Pros: Friendly co workers, reasonable hours
Cons: Physically tiring, lacks in training.
I'm still working here and am three months into the job. The training here is very subpar; after one day of cleaning the store, you're practically left to fend for yourself. I had few problems with this, though, since my coworkers are all very friendly, which is why I say that your experience depends on who you're working with. The staff at my store are all willing to help, though sometimes its hard when it gets busy. I'm very thankful for this, because I sincerely recommend you don't apply if the location you're applying to has less attentive workers.
Like I said, I'm three months into the job, but I still have no clue what I'm talking about sometimes. There have been multiple occasions where I ask a question and something else comes up before it gets answered, and I never get taught on the topic. My section includes bedding and furniture, but the only training I received in either area was a one-time walk around in bedding. I was recently trained in till, which was interrupted half way through to put stock away, and I was put on till the next night with only the knowledge of how to do basic card and cash transactions, no idea how to do returns, look up items, print a price check, or even the basic duties a till person should do, like counting till and related paperwork at the end of the night. Warehouse workers do most of the heavy lifting, but some days Warehouse workers have to take a day off or just aren't booked. I was put in the awkward position one day of having to explain that no one else was available to ask and I had no idea what the standard operation of pick – more... up was regarding paperwork. Afterward, I was promised to be taught the operation, as all employees should know, but I still don't. Thankfully, like I said, I had very few issues other than one time occurrences as long as someone is available to help.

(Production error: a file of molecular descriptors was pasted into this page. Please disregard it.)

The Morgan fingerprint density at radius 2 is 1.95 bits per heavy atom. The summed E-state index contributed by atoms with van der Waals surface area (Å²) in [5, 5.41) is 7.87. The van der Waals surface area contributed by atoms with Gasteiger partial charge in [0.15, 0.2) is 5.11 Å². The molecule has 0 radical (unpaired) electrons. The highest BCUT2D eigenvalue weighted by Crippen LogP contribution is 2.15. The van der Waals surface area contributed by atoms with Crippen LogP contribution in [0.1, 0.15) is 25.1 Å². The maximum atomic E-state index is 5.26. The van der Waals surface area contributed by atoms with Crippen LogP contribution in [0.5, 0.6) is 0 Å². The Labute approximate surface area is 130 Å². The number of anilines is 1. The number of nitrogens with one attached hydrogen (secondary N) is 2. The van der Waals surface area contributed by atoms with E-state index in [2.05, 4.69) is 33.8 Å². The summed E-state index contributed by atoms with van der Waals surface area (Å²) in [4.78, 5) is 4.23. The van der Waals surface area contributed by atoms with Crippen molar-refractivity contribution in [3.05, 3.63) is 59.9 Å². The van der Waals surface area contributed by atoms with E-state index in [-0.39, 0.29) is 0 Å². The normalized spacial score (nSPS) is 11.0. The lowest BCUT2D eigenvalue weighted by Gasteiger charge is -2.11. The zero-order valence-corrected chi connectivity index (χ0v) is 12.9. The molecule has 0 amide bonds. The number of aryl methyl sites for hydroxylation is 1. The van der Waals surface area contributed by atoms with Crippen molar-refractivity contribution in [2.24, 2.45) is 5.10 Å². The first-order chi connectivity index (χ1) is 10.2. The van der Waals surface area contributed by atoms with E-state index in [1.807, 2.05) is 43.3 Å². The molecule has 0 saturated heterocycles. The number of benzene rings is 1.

Some days are physically exhausting, and some work is fairly dangerous. Ladders are very much involved in the way we work. Sometimes we have to get very heavy things from way up, for example, I once took heavy wood and leather ottomans off the third shelf with an unsteady ladder. The heaviest stuff is usually left to the warehouse guys, but sometimes it's just you. Sales associates also have to put away all the stock. There is no other shift to do it overnight, so on trailer days and often the two days after, its overwhelmingly crowded with boxes on the floor. I usually spend every trailer day completely on the ladder, hiding extra stock, as we always seem to get things that we already have too much of.
Thankfully, the store employees and management are all very understanding, and because of them I truly enjoy spending time at work, working with them and talking to them on slow days. But, if you have trouble with physical labour, trouble talking to people, don't think the employees at your location are as accepting, don't want to work on till (everyone has to,) or have trouble with troubleshooting on where to get information, I wouldn't recommend applying here. – less